The United Nations did not do enough to prevent the spread of cholera epidemic in Haiti that killed at least 10,000 people after the 2010 earthquake, Secretary-General Ban Ki-moon said Thursday, in what critics saw as an overdue apology. The UN has long denied claims that Nepalese peacekeepers brought cholera to the island nine months after the devastating earthquake, the first known appearance of the disease there in over 150 years. Scientists, victims’ families and advocacy groups accused peacekeepers of spreading cholera through improper sanitation disposal at their base near a river.  With a month left in his term, Ban issued the carefully worded apology as part of an announcement of a new plan to eradicate the disease.

 

  “On behalf of the United Nations, I want to say very clearly: We apologize to the Haitian people,” Ban told the UN General Assembly. “We simply did not do enough with regard to the cholera outbreak and its spread in Haiti.  As he spoke the apology in French, Creole and English, he acknowledged both the outbreak’s human toll and its damage to the UN’s standing in Haiti and beyond.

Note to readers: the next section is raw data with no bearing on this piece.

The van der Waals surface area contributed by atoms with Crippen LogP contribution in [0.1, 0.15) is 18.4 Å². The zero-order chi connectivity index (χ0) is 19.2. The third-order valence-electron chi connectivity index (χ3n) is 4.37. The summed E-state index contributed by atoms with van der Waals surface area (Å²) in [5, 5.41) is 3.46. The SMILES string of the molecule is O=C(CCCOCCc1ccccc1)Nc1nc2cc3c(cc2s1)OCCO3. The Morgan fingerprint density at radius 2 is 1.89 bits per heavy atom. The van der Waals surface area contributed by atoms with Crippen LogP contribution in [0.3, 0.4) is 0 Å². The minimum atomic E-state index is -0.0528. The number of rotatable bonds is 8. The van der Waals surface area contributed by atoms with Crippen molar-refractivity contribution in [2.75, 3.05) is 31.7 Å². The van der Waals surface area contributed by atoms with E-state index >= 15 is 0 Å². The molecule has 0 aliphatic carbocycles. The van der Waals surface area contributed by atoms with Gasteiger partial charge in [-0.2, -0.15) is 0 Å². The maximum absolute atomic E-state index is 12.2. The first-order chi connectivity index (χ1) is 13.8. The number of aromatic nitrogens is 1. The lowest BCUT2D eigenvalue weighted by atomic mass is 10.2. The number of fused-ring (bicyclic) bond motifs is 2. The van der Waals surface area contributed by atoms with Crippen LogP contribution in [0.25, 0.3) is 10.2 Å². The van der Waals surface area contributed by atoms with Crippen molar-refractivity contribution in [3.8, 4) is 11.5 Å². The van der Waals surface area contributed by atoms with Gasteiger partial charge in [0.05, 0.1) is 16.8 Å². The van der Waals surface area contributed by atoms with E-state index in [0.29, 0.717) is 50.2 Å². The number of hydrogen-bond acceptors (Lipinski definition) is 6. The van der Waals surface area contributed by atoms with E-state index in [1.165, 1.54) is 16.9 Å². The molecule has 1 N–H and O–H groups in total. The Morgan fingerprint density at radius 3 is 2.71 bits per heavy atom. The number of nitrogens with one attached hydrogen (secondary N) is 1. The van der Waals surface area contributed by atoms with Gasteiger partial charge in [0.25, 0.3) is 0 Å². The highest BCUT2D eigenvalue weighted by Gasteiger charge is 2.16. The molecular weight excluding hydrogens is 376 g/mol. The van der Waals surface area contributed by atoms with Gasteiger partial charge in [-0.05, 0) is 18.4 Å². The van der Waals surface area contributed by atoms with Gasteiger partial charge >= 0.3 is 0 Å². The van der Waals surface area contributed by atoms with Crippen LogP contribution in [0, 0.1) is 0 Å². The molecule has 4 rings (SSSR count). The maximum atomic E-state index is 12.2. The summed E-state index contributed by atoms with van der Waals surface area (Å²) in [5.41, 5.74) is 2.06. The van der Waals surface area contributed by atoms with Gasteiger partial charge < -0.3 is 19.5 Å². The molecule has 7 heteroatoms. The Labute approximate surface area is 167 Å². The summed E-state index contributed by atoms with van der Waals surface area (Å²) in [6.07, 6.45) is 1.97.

“This has cast a shadow upon the relationship between the United Nations and the people of Haiti. It is a blemish on the reputation of UN peacekeeping and the Organization worldwide.”
For many, though, the apology was too little, too late, focused on the UN’s response and stopping short of accepting full responsibility.  And, it remains to be seen whether members states will pledge sufficient financial support in the form of what Ban called “voluntary contributions.” “For the sake of the Haitian people, but also for the sake of the United Nations itself, we have a moral responsibility to act. And we have a collective responsibility to deliver,” he said.

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